DeviceGuru writes "European researchers are developing a cooperative traffic system, known CVIS (Cooperative Vehicle-Infrastructure Systems), comprised of vehicle-, roadside-, and central infrastructure-based communications hardware and software, including vehicle-to-vehicle (V2V) and vehicle-to-infrastructure (V2I) wireless. Among other capabilities, cars communicate with each other and with 'smart traffic signals' to smooth the flow of traffic and avoid accidents, or with 'smart traffic signs' to avoid dangerous driving conditions. The CVIS project is in the midst of undergoing field trials in Europe, and Audi has recently deployed 15 test vehicles in a similar project. The ambitious vision of intelligent transportation systems (ITS) includes goals such as reduced traffic congestion and fuel consumption, enhanced safety, and improved driver and passenger comfort. Ultimately, the developers envision a sort of Automotive Internet."
Space

Hubble Builds 3D Dark Matter Map 177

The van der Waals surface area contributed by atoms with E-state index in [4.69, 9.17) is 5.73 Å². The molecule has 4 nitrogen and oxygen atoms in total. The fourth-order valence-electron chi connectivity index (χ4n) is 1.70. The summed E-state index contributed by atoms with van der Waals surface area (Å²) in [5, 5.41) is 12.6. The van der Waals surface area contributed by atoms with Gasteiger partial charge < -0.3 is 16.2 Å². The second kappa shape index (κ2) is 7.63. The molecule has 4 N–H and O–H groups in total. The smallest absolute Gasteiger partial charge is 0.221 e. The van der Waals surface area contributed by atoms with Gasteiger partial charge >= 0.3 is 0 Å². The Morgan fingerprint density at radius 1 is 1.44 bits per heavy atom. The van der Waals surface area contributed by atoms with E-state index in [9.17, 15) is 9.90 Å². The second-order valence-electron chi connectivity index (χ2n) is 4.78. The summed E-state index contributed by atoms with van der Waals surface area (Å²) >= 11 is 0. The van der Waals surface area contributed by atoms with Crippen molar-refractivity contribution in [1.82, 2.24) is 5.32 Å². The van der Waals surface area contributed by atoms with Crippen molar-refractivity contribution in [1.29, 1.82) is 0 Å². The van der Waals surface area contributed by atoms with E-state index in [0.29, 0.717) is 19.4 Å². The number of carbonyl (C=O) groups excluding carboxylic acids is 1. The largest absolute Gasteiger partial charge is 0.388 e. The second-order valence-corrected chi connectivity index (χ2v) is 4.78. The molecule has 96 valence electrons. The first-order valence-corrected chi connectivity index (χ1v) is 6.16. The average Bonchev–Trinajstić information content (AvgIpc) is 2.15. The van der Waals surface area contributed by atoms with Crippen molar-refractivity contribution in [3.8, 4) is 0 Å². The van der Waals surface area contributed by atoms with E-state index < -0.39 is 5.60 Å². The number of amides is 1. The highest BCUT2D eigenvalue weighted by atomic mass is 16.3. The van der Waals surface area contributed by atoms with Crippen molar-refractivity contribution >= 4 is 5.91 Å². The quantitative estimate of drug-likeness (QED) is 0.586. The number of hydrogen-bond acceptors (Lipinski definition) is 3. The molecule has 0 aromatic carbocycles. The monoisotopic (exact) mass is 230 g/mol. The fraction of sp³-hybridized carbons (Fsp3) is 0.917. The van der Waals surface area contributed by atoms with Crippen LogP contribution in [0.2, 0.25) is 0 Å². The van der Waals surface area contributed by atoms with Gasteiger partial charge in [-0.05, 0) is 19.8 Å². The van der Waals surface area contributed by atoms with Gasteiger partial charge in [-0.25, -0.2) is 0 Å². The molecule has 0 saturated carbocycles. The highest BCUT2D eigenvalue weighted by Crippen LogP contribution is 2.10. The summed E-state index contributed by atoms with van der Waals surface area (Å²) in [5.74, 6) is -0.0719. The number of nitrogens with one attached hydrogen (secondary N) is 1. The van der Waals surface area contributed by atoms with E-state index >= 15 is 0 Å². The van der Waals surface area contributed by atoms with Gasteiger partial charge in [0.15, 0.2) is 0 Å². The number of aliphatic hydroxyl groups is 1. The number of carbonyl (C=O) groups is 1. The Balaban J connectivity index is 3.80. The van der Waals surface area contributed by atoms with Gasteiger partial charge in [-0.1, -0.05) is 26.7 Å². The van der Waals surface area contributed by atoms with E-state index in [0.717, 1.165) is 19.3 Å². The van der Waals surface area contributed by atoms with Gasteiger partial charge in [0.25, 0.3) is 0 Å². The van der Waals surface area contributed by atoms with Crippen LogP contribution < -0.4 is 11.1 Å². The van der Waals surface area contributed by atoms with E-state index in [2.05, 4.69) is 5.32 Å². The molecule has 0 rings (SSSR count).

astroengine writes "Dark matter can't be spotted directly because it doesn't interact with electromagnetic radiation (i.e. it doesn't emit any radiation and reflects no light). However, its gravitational influence on space-time can bend light from its otherwise straight path (a phenomenon known as 'lensing'). Using a sophisticated algorithm to scan a comprehensive Hubble Space Telescope survey of the cosmos, astronomers have plotted a map of 'weak lensing' events. Combining this with red shift measurements from ground-based observatories, they've produced a strikingly colorful 3D map of the structure of dark matter."

Comment Re:Frame job? (Score 1) 337

No, but it was real. Fortunately I'd moved, and didn't end up with him for a client.

They brought her to the scene, and he said, "Yeah, that's her; she's the one I robbed."